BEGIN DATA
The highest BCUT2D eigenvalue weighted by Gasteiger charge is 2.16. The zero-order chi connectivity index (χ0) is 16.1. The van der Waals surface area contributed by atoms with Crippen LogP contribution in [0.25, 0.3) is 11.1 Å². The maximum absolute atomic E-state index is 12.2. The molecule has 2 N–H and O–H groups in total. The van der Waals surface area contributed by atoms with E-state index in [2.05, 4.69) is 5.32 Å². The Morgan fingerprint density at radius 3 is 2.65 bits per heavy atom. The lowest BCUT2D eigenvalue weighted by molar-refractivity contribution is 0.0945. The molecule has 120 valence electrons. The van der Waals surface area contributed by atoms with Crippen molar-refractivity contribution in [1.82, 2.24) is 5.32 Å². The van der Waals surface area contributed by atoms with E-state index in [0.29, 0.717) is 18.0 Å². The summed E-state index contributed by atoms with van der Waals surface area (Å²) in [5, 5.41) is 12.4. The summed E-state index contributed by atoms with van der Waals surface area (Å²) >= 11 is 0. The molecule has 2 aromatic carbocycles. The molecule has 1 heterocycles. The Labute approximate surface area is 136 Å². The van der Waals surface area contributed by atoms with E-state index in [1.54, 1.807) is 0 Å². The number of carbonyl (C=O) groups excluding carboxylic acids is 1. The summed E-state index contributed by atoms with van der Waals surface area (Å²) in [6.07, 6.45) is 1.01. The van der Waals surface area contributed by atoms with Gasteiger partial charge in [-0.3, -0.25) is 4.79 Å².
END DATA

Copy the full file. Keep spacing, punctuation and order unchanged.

The highest BCUT2D eigenvalue weighted by Gasteiger charge is 2.16. The zero-order chi connectivity index (χ0) is 16.1. The van der Waals surface area contributed by atoms with Crippen LogP contribution in [0.25, 0.3) is 11.1 Å². The maximum absolute atomic E-state index is 12.2. The molecule has 2 N–H and O–H groups in total. The van der Waals surface area contributed by atoms with E-state index in [2.05, 4.69) is 5.32 Å². The Morgan fingerprint density at radius 3 is 2.65 bits per heavy atom. The lowest BCUT2D eigenvalue weighted by molar-refractivity contribution is 0.0945. The molecule has 120 valence electrons. The van der Waals surface area contributed by atoms with Crippen molar-refractivity contribution in [1.82, 2.24) is 5.32 Å². The van der Waals surface area contributed by atoms with E-state index in [0.29, 0.717) is 18.0 Å². The summed E-state index contributed by atoms with van der Waals surface area (Å²) in [5, 5.41) is 12.4. The summed E-state index contributed by atoms with van der Waals surface area (Å²) >= 11 is 0. The molecule has 2 aromatic carbocycles. The molecule has 1 heterocycles. The Labute approximate surface area is 136 Å². The van der Waals surface area contributed by atoms with E-state index in [1.54, 1.807) is 0 Å². The number of carbonyl (C=O) groups excluding carboxylic acids is 1. The summed E-state index contributed by atoms with van der Waals surface area (Å²) in [6.07, 6.45) is 1.01. The van der Waals surface area contributed by atoms with Gasteiger partial charge in [-0.3, -0.25) is 4.79 Å².